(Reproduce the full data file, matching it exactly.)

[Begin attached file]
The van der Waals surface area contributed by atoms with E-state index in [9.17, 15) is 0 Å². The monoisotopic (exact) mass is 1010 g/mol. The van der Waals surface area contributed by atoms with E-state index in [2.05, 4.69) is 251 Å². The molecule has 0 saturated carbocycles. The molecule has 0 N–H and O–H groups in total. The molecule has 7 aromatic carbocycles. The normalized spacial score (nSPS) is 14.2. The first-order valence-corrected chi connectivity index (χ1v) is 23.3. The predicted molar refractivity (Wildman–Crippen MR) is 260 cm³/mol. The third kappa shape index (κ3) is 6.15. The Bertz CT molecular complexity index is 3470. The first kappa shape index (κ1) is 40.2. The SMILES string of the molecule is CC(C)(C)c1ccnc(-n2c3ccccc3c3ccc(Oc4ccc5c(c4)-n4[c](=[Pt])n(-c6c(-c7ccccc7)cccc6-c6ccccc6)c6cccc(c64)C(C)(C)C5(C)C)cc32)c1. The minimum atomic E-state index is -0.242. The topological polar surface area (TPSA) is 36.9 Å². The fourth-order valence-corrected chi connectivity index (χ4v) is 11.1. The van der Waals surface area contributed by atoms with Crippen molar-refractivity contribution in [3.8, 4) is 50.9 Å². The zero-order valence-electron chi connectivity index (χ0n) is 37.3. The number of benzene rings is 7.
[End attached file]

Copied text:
The van der Waals surface area contributed by atoms with E-state index in [9.17, 15) is 0 Å². The monoisotopic (exact) mass is 1010 g/mol. The van der Waals surface area contributed by atoms with E-state index in [2.05, 4.69) is 251 Å². The molecule has 0 saturated carbocycles. The molecule has 0 N–H and O–H groups in total. The molecule has 7 aromatic carbocycles. The normalized spacial score (nSPS) is 14.2. The first-order valence-corrected chi connectivity index (χ1v) is 23.3. The predicted molar refractivity (Wildman–Crippen MR) is 260 cm³/mol. The third kappa shape index (κ3) is 6.15. The Bertz CT molecular complexity index is 3470. The first kappa shape index (κ1) is 40.2. The SMILES string of the molecule is CC(C)(C)c1ccnc(-n2c3ccccc3c3ccc(Oc4ccc5c(c4)-n4[c](=[Pt])n(-c6c(-c7ccccc7)cccc6-c6ccccc6)c6cccc(c64)C(C)(C)C5(C)C)cc32)c1. The minimum atomic E-state index is -0.242. The topological polar surface area (TPSA) is 36.9 Å². The fourth-order valence-corrected chi connectivity index (χ4v) is 11.1. The van der Waals surface area contributed by atoms with Crippen molar-refractivity contribution in [3.8, 4) is 50.9 Å². The zero-order valence-electron chi connectivity index (χ0n) is 37.3. The number of benzene rings is 7.